Delegative leadership is not useful in organisations or departments where the team is new or not used to making decisions for themselves.
It’s also crucial that a delegative leader still takes responsibility for overall decisions and actions taken by the team, as otherwise they may be viewed as incompetent or unprofessional.
How to develop delegative leadership skills
Your team may be more than capable of doing the work at hand but it’s up to you to ensure they are aware of all the practicalities involved in any project such as goals, expectations, available resources and deadlines.
It’s also important as a delegative leader that you make your team aware that you are available to them if they need further details, have a question or just need to thrash out an idea or problem.
Finally, be sure that while you’re delegating you’re not left in the dark as to what is happening. A good delegative leader won’t micro-manage but they will set up project check-ins so that everyone can update you and their team members with their progress on a project.
5 – Transformational leadership
Transformational leadership focuses on “transforming” others to be the best they can be for themselves and the organisation. This type of leader is very effective in businesses that are pivoting, growing or undergoing any kind of big or rapid change.
A transformational leader tends to emphasise the excitement and opportunities that are inherent in change (rather than the fear and possible failures), and presents a bigger picture of the organisation’s future.
This can empower team members to feel a sense of ownership in the organisation and believe that their contribution matters. They often feel encouraging by their leader to step outside their comfort zones, keep learning, and actually reach for their potential.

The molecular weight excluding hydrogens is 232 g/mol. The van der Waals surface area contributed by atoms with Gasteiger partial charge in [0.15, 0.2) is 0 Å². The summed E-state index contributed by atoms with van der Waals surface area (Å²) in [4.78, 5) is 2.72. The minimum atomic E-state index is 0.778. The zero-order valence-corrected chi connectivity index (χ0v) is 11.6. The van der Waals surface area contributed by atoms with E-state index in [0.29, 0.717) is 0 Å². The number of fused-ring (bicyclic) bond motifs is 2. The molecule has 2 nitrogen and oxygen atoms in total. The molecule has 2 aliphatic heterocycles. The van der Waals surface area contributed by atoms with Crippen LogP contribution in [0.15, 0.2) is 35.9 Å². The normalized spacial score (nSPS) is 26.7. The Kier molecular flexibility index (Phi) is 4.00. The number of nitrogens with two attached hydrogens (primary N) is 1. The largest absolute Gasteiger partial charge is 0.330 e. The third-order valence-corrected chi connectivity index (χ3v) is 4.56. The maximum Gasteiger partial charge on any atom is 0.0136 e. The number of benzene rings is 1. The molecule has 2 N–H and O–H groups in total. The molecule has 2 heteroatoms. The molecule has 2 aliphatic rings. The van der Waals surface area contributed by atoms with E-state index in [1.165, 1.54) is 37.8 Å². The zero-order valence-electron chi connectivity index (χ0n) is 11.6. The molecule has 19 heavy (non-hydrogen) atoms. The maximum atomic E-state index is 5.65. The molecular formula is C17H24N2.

How to develop transformational leadership skills
Leaning into your transformational leadership skills means leaning back from any tendency you might have to micro-manage. While this kind of leader is not as hands-off as a delegative leader, they tend to encourage innovative thinking and decision-making in their team members rather than dictating the route everyone needs to take.
They do this often by creating an environment that is open to new ways of thinking and contributions from everyone. Of course, this means a transformational leader has to be more tolerant of risk than, say, a transactional manager, and for that reason, having a positive, forward-thinking attitude is also critical for this kind of leadership to be fully effective.
So, these are the main leadership styles. The more familiar you become with them, the better you will be able to adapt and adopt your own style and leadership skills to different situations and cultures. Of your work and career.
It is a good starting point to understand the leadership style or approach within your organisation. This will help you identify where and when you may need to readjust your own style in situations such as dealing with people with more senior roles or who are new to the organisation.
If you’re not sure of the leadership style of your workplace, don’t be afraid to ask questions. For example, if you have inherited a team, ask them about the previous leadership approach (you can do this in groups or individually). Find out what type of leadership approach works best for them.
Finally, try to gather as much information about what works and what’s expected of leaders in your organisation. And then use your own newly discovered leadership skills to become an asset to your workplace and an inspiration to your team.
Photo byThe Coach Space